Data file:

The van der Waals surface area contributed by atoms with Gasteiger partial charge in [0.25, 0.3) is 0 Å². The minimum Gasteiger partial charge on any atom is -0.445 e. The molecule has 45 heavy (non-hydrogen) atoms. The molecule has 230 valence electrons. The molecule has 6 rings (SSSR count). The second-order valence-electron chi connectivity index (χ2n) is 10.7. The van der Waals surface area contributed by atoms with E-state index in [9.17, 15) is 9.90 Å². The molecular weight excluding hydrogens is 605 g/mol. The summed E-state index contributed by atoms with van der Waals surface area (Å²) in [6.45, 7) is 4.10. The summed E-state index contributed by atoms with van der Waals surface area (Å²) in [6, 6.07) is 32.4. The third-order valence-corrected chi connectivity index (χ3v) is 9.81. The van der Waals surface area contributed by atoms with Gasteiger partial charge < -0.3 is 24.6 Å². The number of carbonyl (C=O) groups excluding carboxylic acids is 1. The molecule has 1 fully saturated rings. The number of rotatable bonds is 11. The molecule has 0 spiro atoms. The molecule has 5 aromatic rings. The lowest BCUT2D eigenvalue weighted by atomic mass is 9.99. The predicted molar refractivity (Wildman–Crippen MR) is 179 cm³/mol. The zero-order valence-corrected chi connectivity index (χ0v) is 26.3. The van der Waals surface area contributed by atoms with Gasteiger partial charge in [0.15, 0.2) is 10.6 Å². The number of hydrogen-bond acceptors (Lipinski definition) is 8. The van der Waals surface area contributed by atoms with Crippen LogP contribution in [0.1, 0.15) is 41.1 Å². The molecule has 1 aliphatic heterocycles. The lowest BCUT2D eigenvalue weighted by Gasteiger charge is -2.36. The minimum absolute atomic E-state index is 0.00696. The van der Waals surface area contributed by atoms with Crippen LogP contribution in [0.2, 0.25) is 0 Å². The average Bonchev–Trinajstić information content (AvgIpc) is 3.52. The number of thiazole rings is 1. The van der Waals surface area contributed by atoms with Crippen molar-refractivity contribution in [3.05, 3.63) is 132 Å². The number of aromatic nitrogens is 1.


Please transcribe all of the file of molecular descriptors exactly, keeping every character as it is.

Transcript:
The van der Waals surface area contributed by atoms with Gasteiger partial charge in [0.25, 0.3) is 0 Å². The minimum Gasteiger partial charge on any atom is -0.445 e. The molecule has 45 heavy (non-hydrogen) atoms. The molecule has 230 valence electrons. The molecule has 6 rings (SSSR count). The second-order valence-electron chi connectivity index (χ2n) is 10.7. The van der Waals surface area contributed by atoms with E-state index in [9.17, 15) is 9.90 Å². The molecular weight excluding hydrogens is 605 g/mol. The summed E-state index contributed by atoms with van der Waals surface area (Å²) in [6.45, 7) is 4.10. The summed E-state index contributed by atoms with van der Waals surface area (Å²) in [6, 6.07) is 32.4. The third-order valence-corrected chi connectivity index (χ3v) is 9.81. The van der Waals surface area contributed by atoms with Gasteiger partial charge < -0.3 is 24.6 Å². The number of carbonyl (C=O) groups excluding carboxylic acids is 1. The molecule has 1 fully saturated rings. The number of rotatable bonds is 11. The molecule has 0 spiro atoms. The molecule has 5 aromatic rings. The lowest BCUT2D eigenvalue weighted by atomic mass is 9.99. The predicted molar refractivity (Wildman–Crippen MR) is 179 cm³/mol. The zero-order valence-corrected chi connectivity index (χ0v) is 26.3. The van der Waals surface area contributed by atoms with Gasteiger partial charge in [0.15, 0.2) is 10.6 Å². The number of hydrogen-bond acceptors (Lipinski definition) is 8. The van der Waals surface area contributed by atoms with Crippen LogP contribution in [0.1, 0.15) is 41.1 Å². The molecule has 1 aliphatic heterocycles. The lowest BCUT2D eigenvalue weighted by Gasteiger charge is -2.36. The minimum absolute atomic E-state index is 0.00696. The van der Waals surface area contributed by atoms with Crippen LogP contribution in [0.2, 0.25) is 0 Å². The average Bonchev–Trinajstić information content (AvgIpc) is 3.52. The number of thiazole rings is 1. The van der Waals surface area contributed by atoms with Crippen molar-refractivity contribution in [3.05, 3.63) is 132 Å². The number of aromatic nitrogens is 1.